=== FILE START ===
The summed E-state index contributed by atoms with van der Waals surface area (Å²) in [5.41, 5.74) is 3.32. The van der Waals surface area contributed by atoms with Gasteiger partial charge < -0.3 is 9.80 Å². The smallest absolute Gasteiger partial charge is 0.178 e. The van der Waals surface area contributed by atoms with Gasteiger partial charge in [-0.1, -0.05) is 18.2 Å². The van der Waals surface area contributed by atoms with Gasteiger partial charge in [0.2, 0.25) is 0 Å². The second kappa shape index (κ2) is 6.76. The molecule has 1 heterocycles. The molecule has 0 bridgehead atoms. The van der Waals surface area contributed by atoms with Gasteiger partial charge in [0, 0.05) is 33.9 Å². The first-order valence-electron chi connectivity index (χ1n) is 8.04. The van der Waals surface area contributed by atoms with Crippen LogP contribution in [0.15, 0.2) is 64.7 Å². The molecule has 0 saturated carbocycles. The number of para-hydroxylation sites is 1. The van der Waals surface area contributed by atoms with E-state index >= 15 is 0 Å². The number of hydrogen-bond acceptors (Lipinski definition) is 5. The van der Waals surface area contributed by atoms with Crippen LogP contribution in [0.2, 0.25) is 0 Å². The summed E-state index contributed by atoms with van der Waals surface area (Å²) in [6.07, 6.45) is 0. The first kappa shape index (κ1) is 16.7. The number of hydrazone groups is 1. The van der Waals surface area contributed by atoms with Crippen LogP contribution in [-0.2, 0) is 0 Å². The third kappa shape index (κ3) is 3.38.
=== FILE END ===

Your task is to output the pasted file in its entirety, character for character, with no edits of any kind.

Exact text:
The summed E-state index contributed by atoms with van der Waals surface area (Å²) in [5.41, 5.74) is 3.32. The van der Waals surface area contributed by atoms with Gasteiger partial charge < -0.3 is 9.80 Å². The smallest absolute Gasteiger partial charge is 0.178 e. The van der Waals surface area contributed by atoms with Gasteiger partial charge in [-0.1, -0.05) is 18.2 Å². The van der Waals surface area contributed by atoms with Gasteiger partial charge in [0.2, 0.25) is 0 Å². The second kappa shape index (κ2) is 6.76. The molecule has 1 heterocycles. The molecule has 0 bridgehead atoms. The van der Waals surface area contributed by atoms with Gasteiger partial charge in [0, 0.05) is 33.9 Å². The first-order valence-electron chi connectivity index (χ1n) is 8.04. The van der Waals surface area contributed by atoms with Crippen LogP contribution in [0.15, 0.2) is 64.7 Å². The molecule has 0 saturated carbocycles. The number of para-hydroxylation sites is 1. The van der Waals surface area contributed by atoms with E-state index >= 15 is 0 Å². The number of hydrogen-bond acceptors (Lipinski definition) is 5. The van der Waals surface area contributed by atoms with Crippen LogP contribution in [0.2, 0.25) is 0 Å². The summed E-state index contributed by atoms with van der Waals surface area (Å²) in [6.07, 6.45) is 0. The first kappa shape index (κ1) is 16.7. The number of hydrazone groups is 1. The van der Waals surface area contributed by atoms with Crippen LogP contribution in [-0.2, 0) is 0 Å². The third kappa shape index (κ3) is 3.38.